Property is best for retirement, says Bank of England chief economist

Marina Gerner
31 August 2016

The Bank of England's chief economist Andy Haldane has claimed that property is a better investment for retirement than a pension, in a recent interview with the Sunday Times. This follows his previous comment made in May that he doesn't understand pensions.

The Bank's annual report shows that Haldane has a salary of nearly £200,000 a year and a final salary pension currently worth £83,816 a year, accessible from the age of 60.

When asked whether he thinks property or pension is a better investment for retirement, he responded: “It ought to be pension, but it's almost certainly property. As long as we continue not to build anything like as many houses in this country as we need to meet demand, we will see what we've had for the better part of a generation, which is house prices relentlessly heading north.”


“Pensions are too complicated”

He added that he “would like the day to come when that wasn't the case, but we've got a lot of catching up to do”.

“I must admit that when I said that pensions were complicated, I hadn't expected it to be a statement of great controversy. My experience since then has rather reinforced the impression that most other people find them quite complicated too.”

Commenting on Haldane's response, Tom McPhail, head of retirement policy at Hargreaves Lansdown, says: “It's probably quite easy for someone with a gold-plated final salary pension to dismiss the importance of saving in a pension for retirement.

“Andy Haldane's pension benefits are estimated to be worth in excess of £3 million, which is not bad going for someone who professes not to even know how pensions work. Perhaps we should take away his final salary pension and just give him another house instead.”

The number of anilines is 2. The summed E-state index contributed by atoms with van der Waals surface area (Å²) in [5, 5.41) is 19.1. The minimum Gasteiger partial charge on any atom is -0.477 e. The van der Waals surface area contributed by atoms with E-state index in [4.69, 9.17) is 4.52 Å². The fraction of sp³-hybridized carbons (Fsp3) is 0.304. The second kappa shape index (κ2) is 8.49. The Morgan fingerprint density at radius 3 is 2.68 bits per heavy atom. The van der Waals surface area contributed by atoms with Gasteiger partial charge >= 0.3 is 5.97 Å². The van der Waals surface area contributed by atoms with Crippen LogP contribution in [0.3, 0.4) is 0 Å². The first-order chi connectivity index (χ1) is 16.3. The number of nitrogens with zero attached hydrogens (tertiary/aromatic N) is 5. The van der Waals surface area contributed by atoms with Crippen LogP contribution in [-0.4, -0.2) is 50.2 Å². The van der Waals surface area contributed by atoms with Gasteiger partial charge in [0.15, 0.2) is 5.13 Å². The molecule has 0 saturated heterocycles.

McPhail adds that the reasons why pensions are a good way to save for retirement include the government's top-up through tax relief, and employer contributions.


“Property is no substitute for pension”

Additionally, a quarter of the money people take out of their pension pots is tax-free, and pensions also allow you to diversify your investments, spreading your money across a range of funds, stocks, asset classes and even properties if you wish.

Further, pensions are cheap to run, typically costing around 0.75% a year per pot, while the running costs of a property can easily be as much as 10% of the value.

Andrew Pennie, head of pathways at Intelligent Pensions, says: “Property as an asset class has undoubtedly been on a strong run in recent years, but for the vast majority of us it isn't a substitute for a pension.”

Not only does a pension benefit from tax relief on contributions and likely employer contributions, Pennie notes, but it also delivers flexibility and liquidity in retirement to use your savings to meet your retirement income needs.

With many people struggling to buy their own home, the chances of buying additional property is only really available to a small, more affluent minority.

“And let's not forget, property is not without risks - purchase costs, maintenance costs, periods of non-rental and lack of liquidity could all have devastating effects if being used as a sole source of providing retirement income.”

This article was originally written for our sister magazine, Money Observer.

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